There are about 20,000 reports of minors going missing in Australia every year and Ms Vacher said, while every missing child case matters, police will only turn to the system when there is a high risk of death or injury and they have useful information.
Australia's AMBER Alerts will launch with a call out for information on the cold case of Joanne Ratcliffe in 1973.
Ambassador Maura Harty, President and Chief Executive Officer of the International Centre for Missing and Exploited Children (ICMEC) said that for two years ICMEC has been working with Facebook to introduce rapid emergency child alert systems around the world so that communities can respond quickly when a child goes missing.
"The Facebook AMBER Alert capability will give us far greater reach into the community to appeal for urgent help to safely locate children who are at significant and imminent risk".
Facebook revealed in 2015 it would use the alert system across its social media platform.
FACEBOOK is teaming up with Australian law enforcement to push out a 24-hour AMBER Alert system that will amplify existing broadcast channels across the social network to help find and locate missing or abducted children.
"While the system streamlines protocols already in place, it is exclusively used in cases of an abducted child, however the element of abduction may not alone be enough to warrant an AMBER Alert".
The Amber alert will then pop up in a user's news feed if Facebook knows they are within 160 kilometres of the search zone.
"It's not about the quantity of people that get this alert; it is about the quality".
THE State Government has announced the introduction of a new Facebook system to assist in locating abducted children.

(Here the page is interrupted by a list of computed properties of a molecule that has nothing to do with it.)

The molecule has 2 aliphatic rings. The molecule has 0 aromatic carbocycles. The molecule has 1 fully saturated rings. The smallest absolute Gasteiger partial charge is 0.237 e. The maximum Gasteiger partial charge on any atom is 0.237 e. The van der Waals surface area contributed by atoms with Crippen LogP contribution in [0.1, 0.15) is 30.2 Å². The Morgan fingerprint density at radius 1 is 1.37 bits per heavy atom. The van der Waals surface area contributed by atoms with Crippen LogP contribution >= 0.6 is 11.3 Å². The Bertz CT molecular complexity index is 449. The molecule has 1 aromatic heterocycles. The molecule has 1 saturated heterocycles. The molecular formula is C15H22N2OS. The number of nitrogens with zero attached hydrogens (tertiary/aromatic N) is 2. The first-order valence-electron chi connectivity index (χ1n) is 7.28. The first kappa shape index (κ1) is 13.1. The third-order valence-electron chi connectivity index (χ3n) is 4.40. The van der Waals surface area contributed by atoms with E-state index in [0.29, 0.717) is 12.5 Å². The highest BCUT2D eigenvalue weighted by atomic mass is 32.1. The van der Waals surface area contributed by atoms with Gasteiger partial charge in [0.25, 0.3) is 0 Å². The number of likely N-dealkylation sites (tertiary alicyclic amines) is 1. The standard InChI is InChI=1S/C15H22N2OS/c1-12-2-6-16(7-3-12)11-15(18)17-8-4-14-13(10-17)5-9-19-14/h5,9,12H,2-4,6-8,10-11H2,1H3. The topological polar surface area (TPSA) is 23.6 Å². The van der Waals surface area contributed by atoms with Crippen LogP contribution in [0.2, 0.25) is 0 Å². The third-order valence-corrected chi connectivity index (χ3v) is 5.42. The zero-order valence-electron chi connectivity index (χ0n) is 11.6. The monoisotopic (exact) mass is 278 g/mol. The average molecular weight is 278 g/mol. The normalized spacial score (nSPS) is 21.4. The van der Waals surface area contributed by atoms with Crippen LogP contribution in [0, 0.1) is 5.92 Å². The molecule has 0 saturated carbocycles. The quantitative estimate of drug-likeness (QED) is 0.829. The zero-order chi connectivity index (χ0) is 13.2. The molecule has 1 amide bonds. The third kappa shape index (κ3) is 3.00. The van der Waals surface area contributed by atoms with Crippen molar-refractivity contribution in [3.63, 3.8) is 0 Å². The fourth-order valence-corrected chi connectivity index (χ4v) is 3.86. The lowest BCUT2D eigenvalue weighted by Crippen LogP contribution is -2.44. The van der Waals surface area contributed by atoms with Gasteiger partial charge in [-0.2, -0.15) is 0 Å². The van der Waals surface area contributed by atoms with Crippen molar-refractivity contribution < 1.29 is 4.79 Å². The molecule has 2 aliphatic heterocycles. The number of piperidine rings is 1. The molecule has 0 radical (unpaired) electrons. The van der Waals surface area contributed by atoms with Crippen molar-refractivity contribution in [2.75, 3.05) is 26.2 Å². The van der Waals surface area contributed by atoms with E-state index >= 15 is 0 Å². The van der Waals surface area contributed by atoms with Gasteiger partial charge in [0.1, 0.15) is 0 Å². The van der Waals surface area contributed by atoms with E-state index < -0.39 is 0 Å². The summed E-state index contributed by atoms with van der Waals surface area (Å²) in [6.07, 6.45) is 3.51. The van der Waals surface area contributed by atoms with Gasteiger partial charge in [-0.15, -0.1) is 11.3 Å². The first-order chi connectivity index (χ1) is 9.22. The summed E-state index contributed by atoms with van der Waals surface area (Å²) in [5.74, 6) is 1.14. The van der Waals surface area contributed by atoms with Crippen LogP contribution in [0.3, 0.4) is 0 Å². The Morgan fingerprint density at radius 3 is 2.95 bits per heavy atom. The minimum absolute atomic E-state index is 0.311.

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Users will need to be in the search zone to receive alerts, and it can be changed if there is a credible sighting.
"We look at a number of signals: things that users give to Facebook when they sign up, they may say what city they are in", Ms Vacher said.
There's no opting out of the alerts either, so if you're not bothered you either have to scroll past or close them down.
"Most people in the United States only see two or three a year, in some of the countries they have done a couple of alerts, in some none".
Ms Vacher used the example of baby Victoria in Canada, who was rescued after a member of the public noticed a police alert on Facebook and recognised the suspect's picture.
"It was our job when one of these happened, we had to be on a plane in three hours to get to wherever the child was", she said.
She's hoping the Facebook alerts will one day "put that team out of business".
"Getting information out while the child is in a vehicle and people know the licence plate and see it, that can save someone's life".
With approximately 15-million Australians on Facebook, the AFP strongly believes this application will prove to be instrumental in helping find and return abducted children.
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